So, next, while chatting with an online teacher for the last company I worked with as a supervisor, she told me about the charter schools she subbed for in AZ.  I went and interviewed for a position and accepted a job teaching HS in Apache Junction, AZ, near 3 of my brothers!
I had forgotten how gorgeous the sunsets are and was ready to call Arizona HOME again, after decades away. Enjoyed getting together with my AZ brothers & friends, and was excited for a new teaching challenge.  However, Guess what? The dust in AZ is worse than in Beijing and the cough got worse, MUCH worse, so, by the end of August, I was back in Utah.  Tired.  Exhausted, actually, and sick of being sick.  I kind of called for a time out from life.  The thing about anything that consistently interrupts your lifestyle is that mortality becomes real. All those years of painting 12-16 hours a day on ladders and scaffolding, 5-6 days a week have taken a toll on my back and knees; many teaching positions expect miracles without the means to pull them off plus 200% of your time... working myself into an early grave isn't something I want to accomplish.

Shortly after getting back to Utah and adjusting to unemployed life with TWO dogs (Lucy came home with us from AZ)...
...an online cite I've followed for years, "oldhouses.com," sent a link with a photo for a super cool deal on an 1880 house in Richmond, IN.  The price was such that I was drooling...AND it's green there. Dust? Covered up by foliage. Pollution? Minimal bc it's not really close to anything that pumps it out and the population is small.  Smaller than Logan, Utah's.
Before going, I did some research. Richmond, Indiana has super low crime rates, it's just 3 miles from Ohio, AND it's within driving distance to FOUR airports, making it perfect for frequent trips to see my son's growing family (instead of driving 11-12 hours through snowy canyons).  Also, it's right off of I-70 & only 7 hours from my home city, Frederick, MD.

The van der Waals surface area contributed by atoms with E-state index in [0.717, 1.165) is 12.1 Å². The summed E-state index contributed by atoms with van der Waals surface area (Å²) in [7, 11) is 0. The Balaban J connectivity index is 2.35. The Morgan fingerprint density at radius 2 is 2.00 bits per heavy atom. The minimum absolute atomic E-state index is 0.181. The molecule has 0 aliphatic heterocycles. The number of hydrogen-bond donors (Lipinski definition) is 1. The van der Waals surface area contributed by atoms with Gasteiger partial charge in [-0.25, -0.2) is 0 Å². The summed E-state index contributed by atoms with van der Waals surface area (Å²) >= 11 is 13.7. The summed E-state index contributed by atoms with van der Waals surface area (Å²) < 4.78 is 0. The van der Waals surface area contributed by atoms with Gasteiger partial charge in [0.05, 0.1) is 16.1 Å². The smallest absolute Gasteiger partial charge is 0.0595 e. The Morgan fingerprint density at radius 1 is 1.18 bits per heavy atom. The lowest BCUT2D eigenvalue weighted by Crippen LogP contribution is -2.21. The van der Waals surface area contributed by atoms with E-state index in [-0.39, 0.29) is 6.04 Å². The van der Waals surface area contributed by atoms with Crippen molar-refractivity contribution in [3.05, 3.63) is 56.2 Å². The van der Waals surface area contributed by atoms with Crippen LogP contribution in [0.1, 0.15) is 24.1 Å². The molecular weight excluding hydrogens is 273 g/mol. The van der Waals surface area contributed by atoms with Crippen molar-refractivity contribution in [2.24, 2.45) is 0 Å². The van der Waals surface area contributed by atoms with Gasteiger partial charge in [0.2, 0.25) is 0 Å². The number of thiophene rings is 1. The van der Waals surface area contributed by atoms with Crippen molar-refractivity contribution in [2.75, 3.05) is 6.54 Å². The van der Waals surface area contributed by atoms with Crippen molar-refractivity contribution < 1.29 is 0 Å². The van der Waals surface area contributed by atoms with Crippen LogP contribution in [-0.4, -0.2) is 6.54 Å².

So, I decided to take a road trip with my 2 dogs.  The wonderful realtor in Indiana, Rhonda (https://www.lingle.com/Agent/Detail/Rhonda-Duning/419), who'd listed the house which caught my attention, set up a bedroom for me, Lizzy and Lucy to stay in in that gorgeous old brick home.

 We LOVED it.
But, that particular neighborhood, not so much. Too many renters and too many vacant houses.  So, I explored a couple of others, on the south side of Hwy 40, and felt at home in this one (which my awesome big brother, Tom, had found on line before I left):
Built in 1927, on a .12 acre lot, it's got a yard for the dogs and is set on a tree and flower-lined street. This house is a perfect fit for me, the dogs and visiting family, friends and summer art classes.  I signed a contract, contingent upon the sale of my Logan, UT home.

Went back to Utah and wondered if I'd lost my mind. I mean, I'd LOVE to live close to my son and his family, but neither they nor I know where that'll end up being in the long run and, pray as I might, God's not granting me a crystal ball for the future.
So, again, why am I doing THIS? I've wondered...but, the pros just outweigh the cons by a landslide. Improved air quality (which is becoming a must for me) and getting out of debt rank highest on the list.  I've been self-employed for most of my life and have NO retirement plan. This location will allow me to live in a paid-for-in-full home, which equals the closest thing to freedom a person in my position can ask for.  It's close enough to my Maryland, PA, DC roots to drive back and visit, paint for a few faithful clients, etc.  I can work on publishing goals, fly out to visit family & friends regularly (& fly my son's family out once a year--at least),  raise puppies AND Indiana has an on line certification program for prospective teachers.  All this, plus living in a paid for house in a neighborhood that is lovely, safe, and friendly.